Like a Love Story

by Abdi Nazemian

Publishers Weekly When Reza, a closeted teen, moves from Toronto to New York City ("by way of Tehran") in 1989, the city feels like the epicenter of the AIDS crisis. In a heart-wrenching and bittersweet unfolding of events, he gravitates toward Art, the only openly gay student at his school, and to Art's best friend, Judy, who represents everything he feels that he should desire. Though Reza tries his hardest to keep his attractions secret, dating Judy despite his chemistry with Art, he finds that he can't live a lie, whatever that might cost him. A first-person narrative moves among the three characters as they discover their inner truths at a time that sometimes feels apocalyptic for their community and loved ones. Under the nurturing guidance of Judy's gay activist uncle, the characters subtly investigate different family dynamics. The intense and nuanced emotions evoked by the characters' journeys help to give this powerful novel by Nazemian (The Authentics) a timeless relevance. Ages 13-up. Agent: Curtis Brown, Curtis Brown Ltd. (June) Copyright PWxyz, LLC. All rights reserved.

(c) Copyright PWxyz, LLC. All rights reserved

Kirkus At the height of the 1980s AIDS crisis, three teens grapple with love and friendship.Raised in Tehran, then Toronto, Reza is living in New York City with his mother and new stepfather and stepbrother. Though he is attracted to men, he is paralyzingly afraid of AIDS, equating being gay with death. Judy, who loves fashion, is best friends with Art, the only out student at their school, and both are bullied by fat-shaming, homophobic peers. United in their love for Judy's uncle Stephen, who is gay and has AIDSand whom Art sees as a father figurethey become involved in AIDS advocacy. After meeting Reza, the duo find that they are both attracted to him, their friendship strained when Reza and Judy start datingdespite Art and Reza's undeniable chemistry. In a tribute to gay culture icons, the book depicts the social and political climate of the time in vivid detail, capturing the dichotomy between fear and love and, finally, acceptance. The lack of clinical trials for women and people of color, safe sex, and heteronormativity are highlighted in a nondidactic way along with the legacy of the 1980s gay community, the devastation of HIV/AIDS, present-day joy, and continued violence toward the queer community. Reza and his family are Persian, and Art, Judy, and their families are assumed white. Despite an abrupt ending, a truly lovely romance to cherish.Deeply moving. (author's note) (Historical fiction. 13-18) Copyright Kirkus Reviews, used with permission.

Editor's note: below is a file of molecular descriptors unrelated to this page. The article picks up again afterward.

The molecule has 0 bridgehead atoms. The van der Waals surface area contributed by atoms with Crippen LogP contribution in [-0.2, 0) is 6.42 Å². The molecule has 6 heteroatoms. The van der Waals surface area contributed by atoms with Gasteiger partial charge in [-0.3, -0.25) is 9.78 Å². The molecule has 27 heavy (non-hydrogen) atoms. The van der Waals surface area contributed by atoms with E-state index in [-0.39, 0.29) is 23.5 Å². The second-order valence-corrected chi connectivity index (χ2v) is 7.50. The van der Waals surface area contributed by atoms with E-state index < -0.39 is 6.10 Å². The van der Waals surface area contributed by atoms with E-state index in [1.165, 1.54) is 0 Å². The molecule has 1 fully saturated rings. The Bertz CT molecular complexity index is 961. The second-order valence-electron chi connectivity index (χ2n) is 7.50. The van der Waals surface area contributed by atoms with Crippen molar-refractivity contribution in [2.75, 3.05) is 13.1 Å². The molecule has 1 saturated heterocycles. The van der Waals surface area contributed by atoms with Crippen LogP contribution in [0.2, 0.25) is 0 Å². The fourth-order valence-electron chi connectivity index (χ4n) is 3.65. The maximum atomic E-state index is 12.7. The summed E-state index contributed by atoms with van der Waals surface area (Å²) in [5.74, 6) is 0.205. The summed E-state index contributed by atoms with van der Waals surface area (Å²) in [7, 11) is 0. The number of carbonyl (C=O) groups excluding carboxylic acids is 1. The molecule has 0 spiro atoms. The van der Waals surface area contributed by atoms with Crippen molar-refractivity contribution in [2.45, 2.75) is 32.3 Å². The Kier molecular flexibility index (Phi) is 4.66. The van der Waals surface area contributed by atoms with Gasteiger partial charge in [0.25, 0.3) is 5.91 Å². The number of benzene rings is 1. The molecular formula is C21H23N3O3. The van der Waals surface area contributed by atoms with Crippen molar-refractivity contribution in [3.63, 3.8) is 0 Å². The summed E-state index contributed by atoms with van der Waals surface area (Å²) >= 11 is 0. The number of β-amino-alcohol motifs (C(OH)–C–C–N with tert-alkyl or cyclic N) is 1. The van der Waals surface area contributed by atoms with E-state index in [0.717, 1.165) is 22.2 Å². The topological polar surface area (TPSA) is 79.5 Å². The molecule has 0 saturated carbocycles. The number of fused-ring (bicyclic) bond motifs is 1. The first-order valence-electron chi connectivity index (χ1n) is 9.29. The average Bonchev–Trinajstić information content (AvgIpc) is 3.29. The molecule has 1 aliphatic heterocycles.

Copyright Kirkus Reviews, used with permission.

Book list Judy and Art are best friends. That means Judy is always in his corner when their homophobic classmates harass him and Art would never do anything to hurt her. Which is why things get very complicated when he starts to fall for her new boyfriend, Reza. And they get even more complicated when Reza admits he's fallen for Art, too. This is a beautifully written exploration of first love's fragility in the face of a world full of hate and fear. But just as compelling is its look into a friendship that isn't shattered by a betrayal; instead, its cracks are revealed as two friends grow into the people they're meant to be. Nazemian (The Authentics, 2017) paints a picture of late '80s queer life in New York City that's neither romanticized nor viewed as only tragic. Judy's relationship with her uncle, who is living with AIDS, is important but it's his relationship with Art, as a person who can give him the love and acceptance he doesn't find at home, as well as an education in what it means to be part of the LGBTQ community, that is truly powerful. Nazemian's latest will remind readers that first love is isolating and unifying, exhilarating and terrifying, and every paradox in between.--Molly Horan Copyright 2019 Booklist

From Booklist, Copyright American Library Association. Used with permission.

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